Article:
Motorcycle Insurance - A losing class of business?
(Article from Canadian Insurance)
Saskatchewan Government Insurance (SGI) isn't the only insurer losing money on motorcycle insurance.
According to Randy Carroll, CEO of the Insurance Brokers Association of Ontario, Jevco's overall loss ratio for its motorcycle business was "well over 100%” over the last three years.
"Obviously this will be an area that will be looked at by those writing this type of risk going forward,” states Carroll.
Intact Insurance, which acquired Jevco in 2012, may have to increase its motorcycle rates to make up for the loss, adds Carroll. Intact had yet to provide further data at time of publication of this post.
Last week, SGI made a proposal to the Saskatchewan Rate Review panel to remove the cap on motorcycle rate increases in an attempt to recover its losses.
"We incur about a $9 to $10 million loss annually,” Don Thompson, vice-president of product management at SGI, told Canadian Insurance Top Broker.
Every other vehicle group, he says, pays 1% more in their rate to subsidize that loss.
The Saskatchewan Rate Review Panel is currently examining the proposal and, if passed, motorcycle drivers in the province could see an average rate increase of 73% as soon as August 31st.
Motorcycle enthusiasts are, understandably, upset.
"We're taking a lot of heat [from consumers],” says Thompson, who admits that brokers will have to deal with many unhappy customers.
Garth Neher, president of the Insurance Brokers' Association of Saskatchewan (IBAS), says his organization always has concerns when consumers are faced with major rate increases.
"But on the other hand,” he says, "SGI is in charge of setting their rates.
"At the end of the day, we have to trust that SGI has actually studied their numbers and that they have the facts to rationalize what they're proposing.”
Both Neher and Thompson stress that this is just a proposal.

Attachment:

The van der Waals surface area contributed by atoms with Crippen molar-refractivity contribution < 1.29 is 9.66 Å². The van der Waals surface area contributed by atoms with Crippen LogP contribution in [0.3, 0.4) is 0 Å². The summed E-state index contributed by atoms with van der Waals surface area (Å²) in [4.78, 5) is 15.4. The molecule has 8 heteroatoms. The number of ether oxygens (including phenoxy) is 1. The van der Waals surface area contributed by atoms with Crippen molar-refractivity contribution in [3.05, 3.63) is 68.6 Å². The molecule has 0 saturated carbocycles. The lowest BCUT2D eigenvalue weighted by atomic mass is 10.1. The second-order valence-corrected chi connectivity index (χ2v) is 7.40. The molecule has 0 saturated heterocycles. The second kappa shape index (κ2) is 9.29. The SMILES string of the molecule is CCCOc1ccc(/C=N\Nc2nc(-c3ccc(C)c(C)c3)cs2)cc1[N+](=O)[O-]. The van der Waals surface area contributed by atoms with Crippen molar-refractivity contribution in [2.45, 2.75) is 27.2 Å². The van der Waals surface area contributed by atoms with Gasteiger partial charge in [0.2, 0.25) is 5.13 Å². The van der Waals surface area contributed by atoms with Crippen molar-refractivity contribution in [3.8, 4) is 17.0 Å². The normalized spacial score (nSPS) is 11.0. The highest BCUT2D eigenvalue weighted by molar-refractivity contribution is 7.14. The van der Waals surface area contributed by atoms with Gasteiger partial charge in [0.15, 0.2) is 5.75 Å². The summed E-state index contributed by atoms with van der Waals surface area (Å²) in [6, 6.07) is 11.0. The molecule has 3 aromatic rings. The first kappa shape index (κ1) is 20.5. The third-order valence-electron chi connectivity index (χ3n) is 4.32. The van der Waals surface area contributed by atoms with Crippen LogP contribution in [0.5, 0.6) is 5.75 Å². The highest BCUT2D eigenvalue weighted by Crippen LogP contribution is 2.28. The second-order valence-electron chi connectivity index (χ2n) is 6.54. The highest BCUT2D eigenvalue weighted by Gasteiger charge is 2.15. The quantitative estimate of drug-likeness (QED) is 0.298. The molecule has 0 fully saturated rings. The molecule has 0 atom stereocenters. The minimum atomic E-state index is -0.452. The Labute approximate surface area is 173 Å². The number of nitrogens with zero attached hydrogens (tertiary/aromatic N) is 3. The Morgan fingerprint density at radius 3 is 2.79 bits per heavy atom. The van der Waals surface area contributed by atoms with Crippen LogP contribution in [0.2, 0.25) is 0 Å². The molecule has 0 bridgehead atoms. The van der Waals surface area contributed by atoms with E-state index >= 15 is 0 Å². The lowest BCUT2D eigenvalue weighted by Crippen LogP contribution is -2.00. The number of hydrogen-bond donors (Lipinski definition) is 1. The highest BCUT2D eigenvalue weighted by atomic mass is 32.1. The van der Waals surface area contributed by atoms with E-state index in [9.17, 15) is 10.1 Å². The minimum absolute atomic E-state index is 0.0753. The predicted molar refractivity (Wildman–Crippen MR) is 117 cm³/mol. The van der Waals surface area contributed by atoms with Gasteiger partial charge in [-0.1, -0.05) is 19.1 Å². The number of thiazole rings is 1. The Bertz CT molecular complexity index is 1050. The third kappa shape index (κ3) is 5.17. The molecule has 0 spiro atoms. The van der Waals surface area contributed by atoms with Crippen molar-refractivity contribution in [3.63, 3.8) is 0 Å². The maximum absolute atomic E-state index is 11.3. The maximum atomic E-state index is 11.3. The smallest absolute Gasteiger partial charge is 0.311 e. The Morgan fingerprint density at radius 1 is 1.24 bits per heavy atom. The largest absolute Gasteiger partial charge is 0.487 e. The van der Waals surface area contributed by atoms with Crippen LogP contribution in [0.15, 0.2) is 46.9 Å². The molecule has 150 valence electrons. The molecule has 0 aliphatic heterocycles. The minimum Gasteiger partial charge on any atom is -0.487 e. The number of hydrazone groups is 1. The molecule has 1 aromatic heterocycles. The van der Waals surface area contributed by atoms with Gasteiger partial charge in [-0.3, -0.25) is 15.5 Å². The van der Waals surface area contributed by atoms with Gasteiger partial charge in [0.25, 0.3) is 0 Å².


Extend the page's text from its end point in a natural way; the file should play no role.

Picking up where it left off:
"At this point in time, they're presenting the rate proposal. It's not automatic that it's rubber-stamped,” says Neher.
Whether the rate cap removal is approved or not, Thompson stresses that something must be done to ensure every vehicle group is paying a fair rate.
"We're trying to price this product to break even. We're trying to have each rate group pay their right rate so there is no cross-subsidization. That's all we're trying to do here.”
Embarking on the Road to Your First Car: A Journey of Decisions Owning your first car is more than a land
Owning your first car is more than a landmark; it's an exciting journey into newfound independence and mobility. Despite the excitement of selecting your wheels, the road to purchasing your first car can be fraught with twists and turns that necessitate careful navigation. Budget considerations, knowing the complexities of insurance, and evaluating the allure of new cars with the value of used ones are all important decisions. In this blog, we go on a thorough investigation, digging into the critical criteria that every first-time automobile buyer should consider. Join us as we rev up the engines and navigate the critical insights that pave the road for a confident and informed decision. This decision not only fits your lifestyle today but also tomorrow.
Things to Consider When Purchasing Your First Car
1. Useful Budgeting
Your budget covers insurance, maintenance, fuel, and unforeseen repairs in addition to the purchase price. Consider all of these expenses to ensure that your new wheels do not become a financial burden.
2. Research and Test Drive